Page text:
But this was not – at all – about shock value. This was all about getting down to the very source of the very best food and showing where it comes from. People who know me know I’ve been waging war against our Styrofoam-wrapped, hormone-pumped supermarket culture my entire career. Chef Unleashed allows me to continue that by other means, along with cracking some jokes, making new friends, and preparing some great food. But I suspect that some squeamishness – both the kind that I encounter occasionally in diners at Incanto, but, seriously, more often in TV executives who like to say they’re always looking for the next “new” thing, but in reality are pretty terrified when they ever really see anything new – got in the way of our show: The program made its way around the network that paid for it. And then just kind of petered out. Whatever. These things happen all the time and I refuse to take it personally. I’ve done other projects that didn’t get above the ground floor. Fair enough.
But this one is different. I think it’s a great opportunity for viewers and for a network game enough to break the boundaries of where food TV is right now. I’ve said way too much and yet I don’t think I’ve even given the best picture of what I think this show could become — something, I believe, that can inspire a lot of people in their own kitchens, in their own journeys. It’s part travel show, part cooking show, and total adventure. It’s a food and travel show that looks and feels like no other. I love it and, even in this roughed-out pilot form, I think you might, too.
Thanks for checking it out.
June 24, 2011 on 12:58 pm | In Resources, Videos | No Comments
To have the opportunity to speak on this panel with such amazingly talent hospitality professional was an honor. Each one had so much information to share, I hope the audience learned as much as I did.
June 7, 2011 on 8:55 pm | In Uncategorized | 2 Comments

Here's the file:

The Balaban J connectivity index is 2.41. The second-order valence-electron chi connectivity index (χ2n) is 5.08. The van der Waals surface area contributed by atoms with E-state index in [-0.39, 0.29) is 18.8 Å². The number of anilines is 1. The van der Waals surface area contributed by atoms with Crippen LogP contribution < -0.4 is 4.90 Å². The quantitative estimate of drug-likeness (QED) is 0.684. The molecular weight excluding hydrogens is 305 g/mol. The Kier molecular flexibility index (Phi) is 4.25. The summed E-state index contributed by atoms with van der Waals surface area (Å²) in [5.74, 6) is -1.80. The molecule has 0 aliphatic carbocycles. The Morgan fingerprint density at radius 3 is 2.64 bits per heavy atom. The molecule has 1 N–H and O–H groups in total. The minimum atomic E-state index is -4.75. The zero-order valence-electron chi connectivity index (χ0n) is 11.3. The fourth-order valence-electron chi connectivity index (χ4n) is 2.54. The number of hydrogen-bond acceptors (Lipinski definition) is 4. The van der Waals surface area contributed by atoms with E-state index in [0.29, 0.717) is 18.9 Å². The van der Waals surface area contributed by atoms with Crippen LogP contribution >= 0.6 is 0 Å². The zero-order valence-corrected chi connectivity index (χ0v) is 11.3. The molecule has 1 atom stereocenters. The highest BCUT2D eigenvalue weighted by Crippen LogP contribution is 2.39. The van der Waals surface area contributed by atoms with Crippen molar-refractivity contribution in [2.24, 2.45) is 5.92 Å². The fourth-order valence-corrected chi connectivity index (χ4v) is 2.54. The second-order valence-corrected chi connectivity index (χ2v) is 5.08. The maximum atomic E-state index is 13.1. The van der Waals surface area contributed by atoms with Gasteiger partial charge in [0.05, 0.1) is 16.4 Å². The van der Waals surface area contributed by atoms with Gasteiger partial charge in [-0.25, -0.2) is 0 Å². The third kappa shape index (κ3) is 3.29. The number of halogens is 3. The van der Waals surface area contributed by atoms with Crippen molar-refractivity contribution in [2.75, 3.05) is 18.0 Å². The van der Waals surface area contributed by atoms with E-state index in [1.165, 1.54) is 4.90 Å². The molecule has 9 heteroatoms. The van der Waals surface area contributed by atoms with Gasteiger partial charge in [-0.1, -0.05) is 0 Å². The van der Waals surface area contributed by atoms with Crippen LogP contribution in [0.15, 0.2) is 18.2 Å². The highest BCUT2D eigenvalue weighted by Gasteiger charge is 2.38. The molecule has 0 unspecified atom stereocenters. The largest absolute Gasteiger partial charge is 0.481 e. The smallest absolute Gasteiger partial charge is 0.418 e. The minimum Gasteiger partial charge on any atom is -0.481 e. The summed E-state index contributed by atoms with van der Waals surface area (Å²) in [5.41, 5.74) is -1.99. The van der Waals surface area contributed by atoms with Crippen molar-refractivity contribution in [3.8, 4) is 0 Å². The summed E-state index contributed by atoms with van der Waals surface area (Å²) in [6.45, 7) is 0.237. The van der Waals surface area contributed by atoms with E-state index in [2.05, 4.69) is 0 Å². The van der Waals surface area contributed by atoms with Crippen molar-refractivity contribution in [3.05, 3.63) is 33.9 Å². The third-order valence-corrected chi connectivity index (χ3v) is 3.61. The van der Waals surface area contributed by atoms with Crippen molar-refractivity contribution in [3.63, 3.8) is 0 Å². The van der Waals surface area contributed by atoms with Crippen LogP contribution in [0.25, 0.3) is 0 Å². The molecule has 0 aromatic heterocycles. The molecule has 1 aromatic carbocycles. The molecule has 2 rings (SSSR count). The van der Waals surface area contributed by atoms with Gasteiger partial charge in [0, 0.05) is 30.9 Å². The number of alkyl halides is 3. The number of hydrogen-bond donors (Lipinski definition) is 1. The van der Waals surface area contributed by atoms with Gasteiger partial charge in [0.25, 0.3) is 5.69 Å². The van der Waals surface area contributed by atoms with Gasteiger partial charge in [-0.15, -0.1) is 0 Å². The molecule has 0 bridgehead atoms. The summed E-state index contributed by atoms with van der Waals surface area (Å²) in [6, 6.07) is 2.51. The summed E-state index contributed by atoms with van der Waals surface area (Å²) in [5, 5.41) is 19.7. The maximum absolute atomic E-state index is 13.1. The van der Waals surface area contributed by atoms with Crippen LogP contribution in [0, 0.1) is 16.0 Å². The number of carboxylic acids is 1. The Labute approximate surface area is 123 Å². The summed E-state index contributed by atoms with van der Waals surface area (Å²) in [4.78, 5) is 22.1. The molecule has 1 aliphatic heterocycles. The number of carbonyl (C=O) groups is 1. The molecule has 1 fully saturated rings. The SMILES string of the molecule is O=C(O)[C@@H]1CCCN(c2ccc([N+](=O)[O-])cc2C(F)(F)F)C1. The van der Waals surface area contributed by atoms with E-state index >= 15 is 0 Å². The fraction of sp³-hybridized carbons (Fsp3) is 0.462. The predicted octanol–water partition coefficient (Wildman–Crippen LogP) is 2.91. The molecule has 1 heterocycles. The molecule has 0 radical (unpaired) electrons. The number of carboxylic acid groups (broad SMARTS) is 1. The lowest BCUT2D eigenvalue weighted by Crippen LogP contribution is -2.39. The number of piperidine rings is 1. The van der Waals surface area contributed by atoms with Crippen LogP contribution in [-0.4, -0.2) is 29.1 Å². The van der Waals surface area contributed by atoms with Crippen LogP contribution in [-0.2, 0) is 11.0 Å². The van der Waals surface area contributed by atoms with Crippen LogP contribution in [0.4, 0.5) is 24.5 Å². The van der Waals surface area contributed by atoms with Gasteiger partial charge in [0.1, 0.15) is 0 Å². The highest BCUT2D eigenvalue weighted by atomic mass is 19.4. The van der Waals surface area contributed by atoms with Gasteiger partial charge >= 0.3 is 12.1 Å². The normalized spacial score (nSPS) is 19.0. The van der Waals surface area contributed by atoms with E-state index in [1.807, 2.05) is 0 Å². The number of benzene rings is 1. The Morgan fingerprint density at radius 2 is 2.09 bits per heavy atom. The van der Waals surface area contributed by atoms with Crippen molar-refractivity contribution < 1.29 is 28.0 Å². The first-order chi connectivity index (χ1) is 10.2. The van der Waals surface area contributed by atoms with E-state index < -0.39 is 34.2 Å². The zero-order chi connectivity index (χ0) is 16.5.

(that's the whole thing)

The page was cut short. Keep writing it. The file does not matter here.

To start this off, I don’t like going on boats anymore, which is ironic since I grew up on boats, sailing, fishing and working lobster boats in New England. About 10 years ago I was in a boating accident that makes me second guess being out there that far on a little boat in the big sea. But this was the opportunity for me to catch the big nasty giant squid, so I was in. What an adventure it was I caught the big one for the day at 75lb and 45 minutes of fighting to bring the squid in I got my monster. Click on the image above to read the story published in Mens Journal this May, and yes I barf!
June 6, 2011 on 11:54 pm | In Uncategorized | 2 Comments
My brother in law Michael Hearst and his band One Ring Zero made this great song out of a recipe I make here at the restaurant. Below is the video and song, but you should really check out his website which has all the info on all the chefs who have contributed recipes and interviews for the upcoming book and CD. Ok, I watched Solid Gold as a kid, but never said I was a professional dancer. That being said you wont see me on ‘Dancing with the Stars’ any time soon. Enjoy the video and song, I had a blast being a part of it.
June 5, 2011 on 8:59 pm | In Uncategorized | No Comments
blood sausage, duck egg & oysters
Who would have ever thought I would be published in a tech magazine. But I am not going to complain about it. The folks from Wired came over to Incanto and photoed the whole cooking process of a dish I like to call “chefs last supper” this would be the dish that I would ask for on my death bed.
I like to look at this dish in a connect to the land, sea and air all in one dish with each of their flavor’s coming threw loud and clear.
Click on the image to be taken to the wired website to see the step by step photo process of the dish.